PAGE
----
With Ting and Daim in control of the dam project once again, they and their proxies were in a position to profit handsomely, due to the fact that they controlled substantial shares. According to Ekran's 1995 annual report, Ting was the company's major shareholder, with a 21 percent stake, and his wife with an additional five percent. Daim/Mahathir associates also appeared among the shareholders and board of directors of Ekran. For example, "Analysts note that Shuaib Lazim, an associate of former finance minister Daim Zainuddin . . . was an Ekran director. . . . Mr. Shuaib has a 3.1 percent stake in Ekran's increased paid-up

capital . . ." (Business Times 1992b). Shuaib Lazim is a former UMNO senator and state assemblyman from Kedah, Mahathir’s home state. Rasip Haron, a one- percent shareholder in Ekran, is reportedly a close associate of both Daim and Ting (Insan 1996: 11-12). On the board of directors, two associates, Dr. Regina Norani binti Nuruddin and Josephine Permala Sivaretnam, represented Daim and were the only board members besides Ting. A well placed and knowledgeable source in Sarawak wrote me, "Dr. Regina and Josephine were shadow directors; mostly deemed . . . nominees for an interested party - you know who.” The informant eventually named the interested party he was referring to: Daim Zainuddin (30 March 1997 interview).

After edging Chief Minister Taib out of control of construction of the Bakun Dam, it appears that Ting sought to make amends by awarding the chief minister and his family shares in Ekran and making them beneficiaries of selected dam construction contracts. For a time Taib's two sons were the 16th and 17th largest shareholders of Ekran. However, when a case was brought against Taib for conflict of interest, he asked his children to give up their shares in Ekran, although some believe that Taib's children still retain their holdings through nominees. Taib personally benefited from the Bakun project when his CMS corporation was awarded a RM1.2 billion ($480 million) contract for construction of the Bakun Dam (22 August 1996 interview with Muniandy Thayalan). Another example of the chief minister appropriating rent from the Bakun project involved the clearing of about 69,450 hectares of forest area which was to be flooded upon completion of the dam. Ting’s forestry companies, in which the chief minister owns substantial shares, were awarded the license to log these areas (The Star 1995b).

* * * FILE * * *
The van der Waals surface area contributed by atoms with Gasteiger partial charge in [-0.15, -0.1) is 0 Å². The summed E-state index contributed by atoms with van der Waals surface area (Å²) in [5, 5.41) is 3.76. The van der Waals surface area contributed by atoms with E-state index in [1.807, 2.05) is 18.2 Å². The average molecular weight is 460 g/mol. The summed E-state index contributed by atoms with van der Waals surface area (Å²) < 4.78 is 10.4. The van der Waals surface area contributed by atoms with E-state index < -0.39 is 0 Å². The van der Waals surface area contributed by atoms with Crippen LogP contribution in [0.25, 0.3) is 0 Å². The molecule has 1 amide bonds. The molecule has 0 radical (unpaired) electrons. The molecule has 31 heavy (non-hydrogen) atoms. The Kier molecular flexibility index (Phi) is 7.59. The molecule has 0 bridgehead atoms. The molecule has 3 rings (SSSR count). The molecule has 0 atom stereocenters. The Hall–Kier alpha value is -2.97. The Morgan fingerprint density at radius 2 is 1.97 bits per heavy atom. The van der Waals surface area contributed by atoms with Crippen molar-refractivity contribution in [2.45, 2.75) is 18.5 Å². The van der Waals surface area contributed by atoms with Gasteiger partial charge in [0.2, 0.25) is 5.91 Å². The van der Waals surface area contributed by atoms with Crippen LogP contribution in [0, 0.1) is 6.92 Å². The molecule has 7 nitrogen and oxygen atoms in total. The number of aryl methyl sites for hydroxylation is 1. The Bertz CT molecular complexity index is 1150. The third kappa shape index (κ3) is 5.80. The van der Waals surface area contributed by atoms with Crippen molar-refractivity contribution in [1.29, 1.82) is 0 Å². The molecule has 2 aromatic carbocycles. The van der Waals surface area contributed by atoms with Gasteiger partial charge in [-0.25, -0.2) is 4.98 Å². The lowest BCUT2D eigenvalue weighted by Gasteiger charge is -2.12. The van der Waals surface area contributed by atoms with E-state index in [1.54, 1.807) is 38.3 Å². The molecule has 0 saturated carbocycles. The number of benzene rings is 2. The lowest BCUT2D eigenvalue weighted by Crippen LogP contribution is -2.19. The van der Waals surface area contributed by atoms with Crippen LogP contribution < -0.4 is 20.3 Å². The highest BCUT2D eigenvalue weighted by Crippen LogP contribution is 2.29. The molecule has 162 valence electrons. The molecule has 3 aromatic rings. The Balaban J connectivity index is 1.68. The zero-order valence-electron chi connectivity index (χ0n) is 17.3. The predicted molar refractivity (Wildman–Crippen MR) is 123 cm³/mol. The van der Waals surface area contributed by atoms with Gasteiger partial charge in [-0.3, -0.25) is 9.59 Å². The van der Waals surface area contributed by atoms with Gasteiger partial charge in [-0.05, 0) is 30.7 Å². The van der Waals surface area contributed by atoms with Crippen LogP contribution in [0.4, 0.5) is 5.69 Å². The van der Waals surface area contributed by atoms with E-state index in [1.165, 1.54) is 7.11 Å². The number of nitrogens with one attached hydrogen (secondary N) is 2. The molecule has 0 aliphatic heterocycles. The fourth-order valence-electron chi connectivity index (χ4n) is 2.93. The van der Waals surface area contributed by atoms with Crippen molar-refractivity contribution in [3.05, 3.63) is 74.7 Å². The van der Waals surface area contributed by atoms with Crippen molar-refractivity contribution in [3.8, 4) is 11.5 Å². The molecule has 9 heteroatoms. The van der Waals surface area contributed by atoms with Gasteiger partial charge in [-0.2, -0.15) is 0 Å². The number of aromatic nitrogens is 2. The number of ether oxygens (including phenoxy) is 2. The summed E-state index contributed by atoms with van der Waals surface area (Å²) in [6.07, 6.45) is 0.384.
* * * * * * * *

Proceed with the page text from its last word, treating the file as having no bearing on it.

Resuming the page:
The Bakun Dam was to have displaced 8,000 indigenous people in 15 longhouse communities (Financial Times 30 May 1994).  The contract for relocating the displaced people was to have gone to a company owned by deputy chief minister and Taib loyalist Alfred Jabu (11 November 1996 interview with James Ng). 

Ting is also in business with the chief minister in the area of steel fabrication. In a deal brokered by Taib-owned Sarawak Capital, a consortium was put together to link the state’s electrical utility, SESCO, a sister company of Sarawak Capital called Central Paragon, and a Ting Pek Khiing company called Universal Cable. The ties between the chief minister and Ting in this particular venture were not only financial, but also spatial. Universal Cable has a suite adjoining that of Sarawak Capital on the top floor of Wisma Ting Pek Khiing, the tallest office building in Kuching. On the opposite end of Wisma Ting Pek Khiing, in the basement parking garage, three large Rolls Royce sedans can be seen gathering dust. A source indicated that Chief Minister Taib had initially purchased these Rolls Royces to chauffeur heads of state visiting Kuching for a meeting. After the meeting ended, Taib no longer needed the cars and sold three to Ting.

Ting also uses earnings from timber to finance the electoral objectives of the chief minister. An official from the prominent national NGO, the Consumer Association of Penang, told me that Ting had reportedly contributed $27 million to candidates from the chief minister's Sarawak Alliance during the 1994 elections (23 August 1996 interview with Mary Assunta).

Despite the many joint ventures between Ting and Taib, Ting still manages to defy the chief minister. He is unique in this respect. One example of Ting's contradicting the chief minister was when he financed the unseating of Taib ally Wong Soon Kai. Ting had agreed to build, and partly subsidize, six bridges across the Rejang River. While these bridges would have eventually aided in the construction of Ting's Bakun Dam, they also constituted a key infrastructure improvement, and in this sense (rather like the Samling group's subsidization of urban renewal in Miri and Bintulu) would have served the broader political objectives of the chief minister. But former deputy chief minister and former chairman of the SUPP, Wong Soon Kai, withheld the release of the state's share of funds for the project.